Robert Fisk: It's his fast-disappearing billions that will worry Assad, not words from Washington

Nearly 10 per cent of Syria's deposits went in the first four months of 2011, some ending up in Lebanese banks

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Obama roars. World trembles. If only.

Obama says Assad must "step aside". Do we really think Damascus trembles? Or is going to? Indeed, the titan of the White House only dared to go this far after condemnation of Bashar al-Assad by Saudi Arabia, Qatar, Kuwait, Turkey, Jordan, the Palestinian Authority, the EU and Uncle Tom Cobley and all (except, of course, Israel – another story). The terrible triplets – Cameron, Sarkozy and Merkel – did their mimicking act a few minutes later.

But truly, are new sanctions against Assad "and his cronies" – I enjoyed the "cronies" bit, a good old 1665 word as I'm sure Madame Clinton realised, although she was principally referring to Bashar's businessman cousin Rami Makhlouf – anything more than the usual Obama hogwash? If "strong economic sanctions" mean a mere freeze on petroleum products of Syrian origin, the fact remains that Syria can scarcely produce enough oil for itself, let alone for export. A Swedish government agency recently concluded that Syria was largely unaffected by the world economic crisis – because it didn't really have an economy.

Of course, in the fantasy of Damascus – where Bashar appears to live in the same "sea of quietness" in which the Egyptian writer Mohamed Heikel believes all dictators breathe – the world goes on as usual. UN Secretary General Ban Ki-moon – another earth-trembler if ever there was one – no sooner demands an "immediate" end to "all military operations and mass arrests", than dear old Bashar tells him that "military and police action" has stopped.

Well, blow me down, as the Syrian population must now be saying. So what were all those reports coming in yesterday from Syria, of widespread gunfire in Latakia, of troops looting private property in the city, of a man arrested in his hospital bed in Zabadani, of snipers still on the rooftops of government buildings in Deir el-Zour? Crimes against humanity? Needless to say, the Syrian government knows nothing about this.

Besides, hasn't Gaddafi been accused of "crimes against humanity"? Wasn't he supposed to have "stepped aside" six months ago? And isn't Gaddafi – a little more fragile now, of course – still in Tripoli? And this is after months of Nato bombardment, something that Bashar has nothing to worry about. Well, well, well.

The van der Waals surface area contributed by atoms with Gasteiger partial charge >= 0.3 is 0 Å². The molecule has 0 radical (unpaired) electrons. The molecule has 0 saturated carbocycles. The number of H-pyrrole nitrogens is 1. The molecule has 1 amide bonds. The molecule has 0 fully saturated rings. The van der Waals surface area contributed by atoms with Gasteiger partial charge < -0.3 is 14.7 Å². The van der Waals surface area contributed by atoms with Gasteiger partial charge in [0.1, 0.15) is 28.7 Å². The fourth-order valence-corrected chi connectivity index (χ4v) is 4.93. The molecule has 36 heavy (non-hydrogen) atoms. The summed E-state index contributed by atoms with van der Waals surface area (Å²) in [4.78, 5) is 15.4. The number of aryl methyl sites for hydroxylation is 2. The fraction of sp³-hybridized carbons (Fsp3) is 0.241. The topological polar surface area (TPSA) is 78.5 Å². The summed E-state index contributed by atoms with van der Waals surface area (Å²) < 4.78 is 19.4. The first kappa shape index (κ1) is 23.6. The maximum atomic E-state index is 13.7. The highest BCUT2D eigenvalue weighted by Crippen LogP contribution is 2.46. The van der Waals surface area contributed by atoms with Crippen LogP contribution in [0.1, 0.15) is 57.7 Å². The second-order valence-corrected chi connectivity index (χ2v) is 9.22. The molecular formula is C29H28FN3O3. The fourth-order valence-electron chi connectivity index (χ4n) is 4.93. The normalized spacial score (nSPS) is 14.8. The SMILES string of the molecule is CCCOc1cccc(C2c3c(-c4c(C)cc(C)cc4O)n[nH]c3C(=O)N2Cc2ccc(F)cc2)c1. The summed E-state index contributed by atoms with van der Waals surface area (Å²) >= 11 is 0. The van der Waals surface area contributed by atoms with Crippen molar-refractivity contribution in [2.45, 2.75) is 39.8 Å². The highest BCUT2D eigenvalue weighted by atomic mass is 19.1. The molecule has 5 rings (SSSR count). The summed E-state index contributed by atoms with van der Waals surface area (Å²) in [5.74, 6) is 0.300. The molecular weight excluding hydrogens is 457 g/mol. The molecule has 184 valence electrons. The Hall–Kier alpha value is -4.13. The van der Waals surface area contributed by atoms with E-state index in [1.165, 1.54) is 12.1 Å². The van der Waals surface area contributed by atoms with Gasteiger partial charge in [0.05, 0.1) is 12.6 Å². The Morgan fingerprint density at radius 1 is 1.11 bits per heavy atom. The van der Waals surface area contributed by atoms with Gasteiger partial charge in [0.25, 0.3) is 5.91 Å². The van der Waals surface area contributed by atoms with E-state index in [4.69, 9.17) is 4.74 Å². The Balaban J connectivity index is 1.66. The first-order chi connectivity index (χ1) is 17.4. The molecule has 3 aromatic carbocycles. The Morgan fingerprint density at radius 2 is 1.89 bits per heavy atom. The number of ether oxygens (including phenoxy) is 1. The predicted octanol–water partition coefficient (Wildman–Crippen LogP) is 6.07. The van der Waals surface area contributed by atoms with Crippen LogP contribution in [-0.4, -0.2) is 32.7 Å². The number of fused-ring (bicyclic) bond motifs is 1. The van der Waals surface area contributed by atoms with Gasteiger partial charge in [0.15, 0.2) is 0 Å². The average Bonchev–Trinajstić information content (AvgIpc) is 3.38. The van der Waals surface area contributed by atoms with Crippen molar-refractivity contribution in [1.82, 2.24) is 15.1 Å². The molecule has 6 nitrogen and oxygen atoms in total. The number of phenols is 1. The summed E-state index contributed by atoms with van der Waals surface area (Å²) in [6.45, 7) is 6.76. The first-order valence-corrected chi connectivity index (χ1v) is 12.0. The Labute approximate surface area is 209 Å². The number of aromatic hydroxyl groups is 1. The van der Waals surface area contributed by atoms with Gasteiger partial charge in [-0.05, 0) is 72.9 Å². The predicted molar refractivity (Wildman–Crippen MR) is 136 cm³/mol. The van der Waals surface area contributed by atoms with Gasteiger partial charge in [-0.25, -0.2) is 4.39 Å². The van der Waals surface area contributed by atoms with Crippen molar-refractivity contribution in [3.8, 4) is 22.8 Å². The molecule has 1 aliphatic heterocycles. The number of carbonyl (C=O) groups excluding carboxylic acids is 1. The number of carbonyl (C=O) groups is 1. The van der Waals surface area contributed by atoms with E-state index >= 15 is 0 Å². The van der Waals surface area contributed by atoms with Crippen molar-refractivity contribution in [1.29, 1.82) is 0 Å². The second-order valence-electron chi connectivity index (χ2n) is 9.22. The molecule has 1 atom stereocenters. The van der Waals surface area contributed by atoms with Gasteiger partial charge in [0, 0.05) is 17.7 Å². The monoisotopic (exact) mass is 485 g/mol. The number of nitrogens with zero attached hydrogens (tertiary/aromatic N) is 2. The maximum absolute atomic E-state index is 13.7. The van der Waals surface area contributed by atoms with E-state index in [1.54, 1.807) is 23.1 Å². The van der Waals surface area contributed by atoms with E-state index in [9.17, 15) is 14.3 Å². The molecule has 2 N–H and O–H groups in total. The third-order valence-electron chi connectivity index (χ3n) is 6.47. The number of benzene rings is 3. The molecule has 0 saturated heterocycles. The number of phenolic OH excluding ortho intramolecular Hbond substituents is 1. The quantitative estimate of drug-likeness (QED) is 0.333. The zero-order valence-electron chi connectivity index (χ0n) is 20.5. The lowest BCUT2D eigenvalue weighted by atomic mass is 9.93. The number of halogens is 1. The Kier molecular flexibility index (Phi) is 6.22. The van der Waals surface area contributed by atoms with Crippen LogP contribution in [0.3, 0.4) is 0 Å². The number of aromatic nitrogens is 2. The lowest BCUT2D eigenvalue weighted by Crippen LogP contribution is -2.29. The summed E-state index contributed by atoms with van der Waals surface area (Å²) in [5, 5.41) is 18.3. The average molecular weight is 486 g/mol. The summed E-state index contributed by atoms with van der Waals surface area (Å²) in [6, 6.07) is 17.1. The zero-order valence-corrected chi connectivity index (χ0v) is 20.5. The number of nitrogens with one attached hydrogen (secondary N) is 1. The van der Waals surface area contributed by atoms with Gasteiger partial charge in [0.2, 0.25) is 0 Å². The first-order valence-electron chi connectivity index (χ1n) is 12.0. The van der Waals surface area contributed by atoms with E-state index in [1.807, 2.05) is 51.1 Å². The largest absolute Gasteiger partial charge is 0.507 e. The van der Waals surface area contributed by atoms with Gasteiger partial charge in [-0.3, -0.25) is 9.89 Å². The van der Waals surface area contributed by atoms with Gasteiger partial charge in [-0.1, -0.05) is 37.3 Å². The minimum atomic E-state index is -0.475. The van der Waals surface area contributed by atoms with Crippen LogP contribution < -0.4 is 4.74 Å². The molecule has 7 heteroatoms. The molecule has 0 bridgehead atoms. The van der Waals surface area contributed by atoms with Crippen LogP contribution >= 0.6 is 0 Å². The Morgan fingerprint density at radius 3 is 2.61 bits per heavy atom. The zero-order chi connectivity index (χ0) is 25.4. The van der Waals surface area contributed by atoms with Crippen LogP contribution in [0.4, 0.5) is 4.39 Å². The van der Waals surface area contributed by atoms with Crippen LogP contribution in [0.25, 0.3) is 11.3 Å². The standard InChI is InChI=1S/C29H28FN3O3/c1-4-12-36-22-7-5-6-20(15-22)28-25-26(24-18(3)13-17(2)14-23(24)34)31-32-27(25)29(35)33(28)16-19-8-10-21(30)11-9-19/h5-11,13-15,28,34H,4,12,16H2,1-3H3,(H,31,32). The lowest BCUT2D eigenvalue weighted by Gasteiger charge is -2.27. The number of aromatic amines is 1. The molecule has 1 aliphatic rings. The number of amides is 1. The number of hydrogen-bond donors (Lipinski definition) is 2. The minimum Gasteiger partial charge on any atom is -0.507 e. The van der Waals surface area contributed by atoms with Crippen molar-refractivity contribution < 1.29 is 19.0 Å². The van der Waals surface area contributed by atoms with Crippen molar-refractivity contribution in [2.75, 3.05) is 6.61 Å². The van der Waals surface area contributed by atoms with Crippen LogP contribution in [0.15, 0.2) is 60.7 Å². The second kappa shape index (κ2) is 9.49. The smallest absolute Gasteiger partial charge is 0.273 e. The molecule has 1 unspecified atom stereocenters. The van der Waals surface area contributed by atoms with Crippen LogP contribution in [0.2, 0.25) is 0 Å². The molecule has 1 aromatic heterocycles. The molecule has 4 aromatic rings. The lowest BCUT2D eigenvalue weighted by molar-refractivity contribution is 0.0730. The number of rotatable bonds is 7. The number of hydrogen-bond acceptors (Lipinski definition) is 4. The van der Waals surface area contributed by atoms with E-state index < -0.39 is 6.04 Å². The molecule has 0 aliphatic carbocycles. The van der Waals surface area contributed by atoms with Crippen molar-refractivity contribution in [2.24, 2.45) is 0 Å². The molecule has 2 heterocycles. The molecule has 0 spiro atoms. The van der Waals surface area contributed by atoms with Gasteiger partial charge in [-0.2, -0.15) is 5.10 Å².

Bashar will also have noticed a weird mantra adopted by the Great Roarer of Washington. Repeatedly, Assad was told by Obama to "step aside" – never "step down" – and to "get out of the way", whatever that means. Intriguingly, Madame Clinton used the phrase "step down" yesterday afternoon – and then immediately corrected herself to "step aside".

The Great and the Good don't use these phrases by chance. The implication still seems to be that "step aside" might allow Bashar to stay in Syria but let others take over, rather go on the run with a war crimes tribunal hanging over his head. Which is what, I suspect, yesterday's roaring was all about.

The real fear for Bashar is not oil sanctions but banks – especially the £12bn in foreign reserves that existed in Syria's Central Bank in February, a sum which is now being depleted by around £50m a week. In May, Syria's foreign minister – the mighty (physically) Walid Moallem – asked Baghdad for cheap Iraqi oil. Nearly 10 per cent of Syria's banking deposits disappeared in the first four months of 2011; £1.8bn was withdrawn, some of it ending up in Lebanese banks.

All in all, then, a nasty economic climate in which to go on bashing your own people. So who cares what Obama says? Certainly not the Syrians, which is why they are now trying to set up a "High Commission for Leading the Revolution" to co-ordinate protesters in the country's provinces.

This will indeed also worry Assad, who will have to send his spooks out to identify members of this "high commission" (which sounds unhappily like a colonial name) so they can spend some rest-and-recreation in the Latakia sports stadium under friendly interrogation from the state security police.



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